Should age be incorporated into the adult triage algorithm in the emergency department?

Alexander D. Ginsburg, Lucas Oliveira J. e Silva, Aidan Mullan, Kubwimana Moses Mhayamaguru, Susan Bower, Molly M. Jeffery, Fernanda Bellolio

Research output: Contribution to journalArticlepeer-review

Abstract

Objective: To compare resource utilization and mortality between older and younger adult patients with similar ED chief complaints and ESI triage levels. Methods: This was an observational study of consecutive adult patients (age ≥ 40) who presented to an academic ED over a 1-year period with chest pain, abdominal pain, altered mental status, generalized weakness, or headache. Patients were categorized into 40–64, 65–79, and ≥ 80-year old groups. Mortality and utilization outcomes were compared between age groups through logistic regression models or Cox proportional hazards adjusting for ESI level and chief complaint. Odds ratios (OR) and hazard ratios (HR) were calculated with 95% confidence intervals (CI). Results: A total of 9798 ED visits were included. As compared to younger adults (age 40–64), older adults, independently of ESI level and chief complaint, had higher ED laboratory use (OR 1.46 [CI 1.29, 1.66] for age 65–80; OR 1.33 [CI 1.15, 1.55] for age ≥ 80), ED radiology use (OR 1.40 [CI 1.26, 1.56]; OR 1.48 [CI 1.30, 1.69]), hospital admission (OR 1.56 [CI 1.42, 1.72]; OR 1.97 [CI 1.75, 2.21]), and ICU admission (OR 1.38 [CI 1.15, 1.65]; OR 1.23 [CI 0.99, 1.52]). Despite similar ESI and chief complaint, patients age 65–79 and ≥ 80 had higher 30-day mortality rates (HR 1.87 [CI 1.39 to 2.51] and 2.47 [CI 1.81 to 3.37], respectively). Conclusions: Older adults with similar chief complaints and ESI levels than younger adults, have significantly higher ED resource use, hospitalization rates, and mortality.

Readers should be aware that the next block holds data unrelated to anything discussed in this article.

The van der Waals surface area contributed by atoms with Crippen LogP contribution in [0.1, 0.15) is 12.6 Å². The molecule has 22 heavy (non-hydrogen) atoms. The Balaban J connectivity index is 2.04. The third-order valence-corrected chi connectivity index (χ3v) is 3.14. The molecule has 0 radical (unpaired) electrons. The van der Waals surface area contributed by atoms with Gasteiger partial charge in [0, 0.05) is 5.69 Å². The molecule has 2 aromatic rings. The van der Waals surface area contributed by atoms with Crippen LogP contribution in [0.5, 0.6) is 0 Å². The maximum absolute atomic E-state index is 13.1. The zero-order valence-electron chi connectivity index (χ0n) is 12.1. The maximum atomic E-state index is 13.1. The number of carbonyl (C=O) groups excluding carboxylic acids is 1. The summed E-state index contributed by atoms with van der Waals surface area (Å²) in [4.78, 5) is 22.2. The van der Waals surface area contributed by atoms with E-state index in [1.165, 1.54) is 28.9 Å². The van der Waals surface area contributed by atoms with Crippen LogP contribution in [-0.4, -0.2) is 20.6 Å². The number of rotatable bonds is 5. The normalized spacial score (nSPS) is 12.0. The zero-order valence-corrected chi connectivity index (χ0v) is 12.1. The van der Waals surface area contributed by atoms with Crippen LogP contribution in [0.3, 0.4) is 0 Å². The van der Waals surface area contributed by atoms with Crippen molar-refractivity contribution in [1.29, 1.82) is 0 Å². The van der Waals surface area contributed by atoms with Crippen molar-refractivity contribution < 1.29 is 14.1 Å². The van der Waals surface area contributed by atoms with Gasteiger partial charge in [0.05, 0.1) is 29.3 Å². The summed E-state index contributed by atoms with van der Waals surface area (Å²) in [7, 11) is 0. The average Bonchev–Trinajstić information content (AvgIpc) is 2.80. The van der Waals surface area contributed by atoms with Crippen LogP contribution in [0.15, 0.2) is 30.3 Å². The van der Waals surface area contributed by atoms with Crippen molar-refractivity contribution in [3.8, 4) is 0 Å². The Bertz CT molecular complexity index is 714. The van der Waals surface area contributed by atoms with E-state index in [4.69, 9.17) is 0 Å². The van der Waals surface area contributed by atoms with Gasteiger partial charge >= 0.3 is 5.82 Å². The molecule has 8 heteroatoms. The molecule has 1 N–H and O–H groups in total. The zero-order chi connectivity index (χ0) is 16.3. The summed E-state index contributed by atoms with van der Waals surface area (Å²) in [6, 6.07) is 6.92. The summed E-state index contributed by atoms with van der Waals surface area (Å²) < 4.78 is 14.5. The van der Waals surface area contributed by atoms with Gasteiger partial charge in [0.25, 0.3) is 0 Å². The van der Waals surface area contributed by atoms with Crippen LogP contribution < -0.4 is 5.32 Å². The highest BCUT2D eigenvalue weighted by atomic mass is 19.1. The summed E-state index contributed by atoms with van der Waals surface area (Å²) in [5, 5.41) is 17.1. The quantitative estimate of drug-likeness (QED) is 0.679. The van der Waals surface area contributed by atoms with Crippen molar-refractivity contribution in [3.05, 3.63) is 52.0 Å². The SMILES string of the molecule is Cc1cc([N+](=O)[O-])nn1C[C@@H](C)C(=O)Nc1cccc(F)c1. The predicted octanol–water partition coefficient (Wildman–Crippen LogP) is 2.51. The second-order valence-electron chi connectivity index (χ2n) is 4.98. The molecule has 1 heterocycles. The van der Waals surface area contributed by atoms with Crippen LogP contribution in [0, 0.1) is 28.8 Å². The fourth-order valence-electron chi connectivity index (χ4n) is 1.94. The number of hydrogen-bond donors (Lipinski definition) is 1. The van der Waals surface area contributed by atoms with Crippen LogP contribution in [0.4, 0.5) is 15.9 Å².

Original languageEnglish (US)
JournalAmerican Journal of Emergency Medicine
DOIs
StateAccepted/In press - 2020

ASJC Scopus subject areas

  • Emergency Medicine

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